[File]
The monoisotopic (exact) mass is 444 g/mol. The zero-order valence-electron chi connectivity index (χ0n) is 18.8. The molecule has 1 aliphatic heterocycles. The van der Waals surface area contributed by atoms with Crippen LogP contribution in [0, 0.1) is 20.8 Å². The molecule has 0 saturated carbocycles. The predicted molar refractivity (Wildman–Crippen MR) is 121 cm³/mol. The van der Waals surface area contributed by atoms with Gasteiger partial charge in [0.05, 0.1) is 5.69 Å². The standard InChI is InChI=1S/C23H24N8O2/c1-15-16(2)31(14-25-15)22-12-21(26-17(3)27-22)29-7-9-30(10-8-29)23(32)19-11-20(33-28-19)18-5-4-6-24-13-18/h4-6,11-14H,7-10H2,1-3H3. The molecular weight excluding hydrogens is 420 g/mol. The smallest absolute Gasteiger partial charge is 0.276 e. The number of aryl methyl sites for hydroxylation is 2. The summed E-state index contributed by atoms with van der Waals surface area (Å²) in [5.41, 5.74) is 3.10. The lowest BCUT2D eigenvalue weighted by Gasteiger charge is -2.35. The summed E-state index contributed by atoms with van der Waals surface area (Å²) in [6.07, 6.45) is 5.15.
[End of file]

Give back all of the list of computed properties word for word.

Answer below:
The monoisotopic (exact) mass is 444 g/mol. The zero-order valence-electron chi connectivity index (χ0n) is 18.8. The molecule has 1 aliphatic heterocycles. The van der Waals surface area contributed by atoms with Crippen LogP contribution in [0, 0.1) is 20.8 Å². The molecule has 0 saturated carbocycles. The predicted molar refractivity (Wildman–Crippen MR) is 121 cm³/mol. The van der Waals surface area contributed by atoms with Gasteiger partial charge in [0.05, 0.1) is 5.69 Å². The standard InChI is InChI=1S/C23H24N8O2/c1-15-16(2)31(14-25-15)22-12-21(26-17(3)27-22)29-7-9-30(10-8-29)23(32)19-11-20(33-28-19)18-5-4-6-24-13-18/h4-6,11-14H,7-10H2,1-3H3. The molecular weight excluding hydrogens is 420 g/mol. The smallest absolute Gasteiger partial charge is 0.276 e. The number of aryl methyl sites for hydroxylation is 2. The summed E-state index contributed by atoms with van der Waals surface area (Å²) in [5.41, 5.74) is 3.10. The lowest BCUT2D eigenvalue weighted by Gasteiger charge is -2.35. The summed E-state index contributed by atoms with van der Waals surface area (Å²) in [6.07, 6.45) is 5.15.